Holocaust Memorial Day is on 27 January. It’s an occasion many schools mark each year and build into their teaching.
On the day, people all over the world remember the victims of the holocaust in Nazi occupied Europe during WW2, and victims of genocides that have taken place since then, including those in Cambodia, Rwanda, and Bosnia.
This year, the theme is Be the light in the darkness. It explores the ways individuals resisted the darkness of genocide to be the light before, during and after horrific events. You can find more information and resources for schools on the HMDT website. For HMD2021, the Trust asked young people to submit photos on this theme, the best of which will be used in an online exhibition to be launched on 27 January.
A couple of years ago, I ran a similar in-school competition that drew on the work of Gregory Stanton of Genocide Watch. The aim was to encourage young people to think about the part they could play in countering the ten stages of genocide, including the denial of historical events.
The ten stages of genocide
- Classification: all cultures have categories that distinguish different groups of people, but these can become the basis of discrimination. A first step can be the denial of citizenship to a group. We can prevent classification by celebrating our shared humanity.
- Symbolisation: different groups are distinguished by symbols or colours, for example the yellow star worn by Jews under Nazi rule before and during WWII. We can prevent symbolisation by rejecting racist and derogatory language and attitudes.
- Discrimination: A dominant group, driven by an exclusionary ideology, uses custom, political power and the law to curtail the rights of other groups. We can counter discrimination by ensuring full citizenship rights, political engagement, and legal redress for all groups.
- Dehumanisation: the humanity of members of a group is denied by equating them with animals, vermin, insects or diseases. They may be vilified through hate propaganda in print, on radio & TV, and in social media. This subverts the normal human revulsion against murder. We can prevent dehumanisation by challenging such speech across all media platforms, and in everyday interactions.
- Organisation: genocide is organised by a state either directly or through militias or decentralised terrorist groups which allow deniability. This can be countered by national and international scrutiny, sanctions, and prosecution.
- Polarisation: extremists drive groups apart and target moderates who speak and work against genocide. Polarisation can be prevented by supporting the work of human rights groups and the legal challenge of extremist actions.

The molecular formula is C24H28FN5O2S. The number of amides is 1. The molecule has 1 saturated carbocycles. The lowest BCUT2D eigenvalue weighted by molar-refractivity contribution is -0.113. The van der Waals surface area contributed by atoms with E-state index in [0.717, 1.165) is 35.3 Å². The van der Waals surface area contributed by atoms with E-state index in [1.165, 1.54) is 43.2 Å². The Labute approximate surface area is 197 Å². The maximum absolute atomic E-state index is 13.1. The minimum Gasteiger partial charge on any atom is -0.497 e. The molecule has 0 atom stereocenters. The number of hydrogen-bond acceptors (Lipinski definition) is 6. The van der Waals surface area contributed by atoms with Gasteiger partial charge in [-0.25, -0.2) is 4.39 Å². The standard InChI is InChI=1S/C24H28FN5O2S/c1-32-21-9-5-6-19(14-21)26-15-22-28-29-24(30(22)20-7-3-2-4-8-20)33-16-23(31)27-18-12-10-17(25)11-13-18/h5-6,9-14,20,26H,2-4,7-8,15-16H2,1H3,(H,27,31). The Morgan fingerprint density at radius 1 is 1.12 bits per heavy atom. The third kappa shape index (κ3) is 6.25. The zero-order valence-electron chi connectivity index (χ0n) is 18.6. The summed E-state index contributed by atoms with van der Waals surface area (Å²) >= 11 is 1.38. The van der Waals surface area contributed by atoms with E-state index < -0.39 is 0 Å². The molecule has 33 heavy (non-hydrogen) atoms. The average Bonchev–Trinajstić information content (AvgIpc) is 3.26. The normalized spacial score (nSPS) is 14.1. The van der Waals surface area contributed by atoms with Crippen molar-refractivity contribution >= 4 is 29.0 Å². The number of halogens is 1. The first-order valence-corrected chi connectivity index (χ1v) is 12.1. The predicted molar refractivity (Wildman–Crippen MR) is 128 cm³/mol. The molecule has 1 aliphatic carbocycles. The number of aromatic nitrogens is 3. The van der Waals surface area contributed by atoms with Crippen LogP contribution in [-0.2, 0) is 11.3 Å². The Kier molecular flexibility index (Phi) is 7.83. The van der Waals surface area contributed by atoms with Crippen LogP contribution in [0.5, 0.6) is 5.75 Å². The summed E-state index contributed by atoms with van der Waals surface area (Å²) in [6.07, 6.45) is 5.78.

- Preparation: Leaders of the perpetrator group plan for genocide, perhaps using euphemisms for mass killing such as ‘Final Solution’ or ‘purification’. This may only be prevented by international action such as arms embargoes.
- Persecution: victims are separated because of ethnicity, religion or other factor. They may be confined to ghettos or concentration camps and subject to extrajudicial killing. Perpetrators watch for international reaction and accelerate their actions if it is ineffective.
- Extermination: the mass killing that defines genocide occurs. It is referred to as ‘extermination’ by the perpetrators because they do not regard the victims as fully human. This can only be halted by rapid international intervention to protect victims.
- Denial: this occurs during or after genocide. It includes attempts to cover up or discredit evidence, denial that genocide occurred, or even attempts to blame the victims. Denial can be countered by prosecution of perpetrators, and continued school and public education.
Where we can all most readily play a role in countering genocide is in the early stages, and in working against the denial that occurs following genocide. That’s why I believe that it is so important for educators to embrace events such as Holocaust Memorial Day. Steps like commemorating past victims of genocide, challenging the use of language to describe those who are ‘other’ today, and standing up for human rights, all help to guard against any future genocide.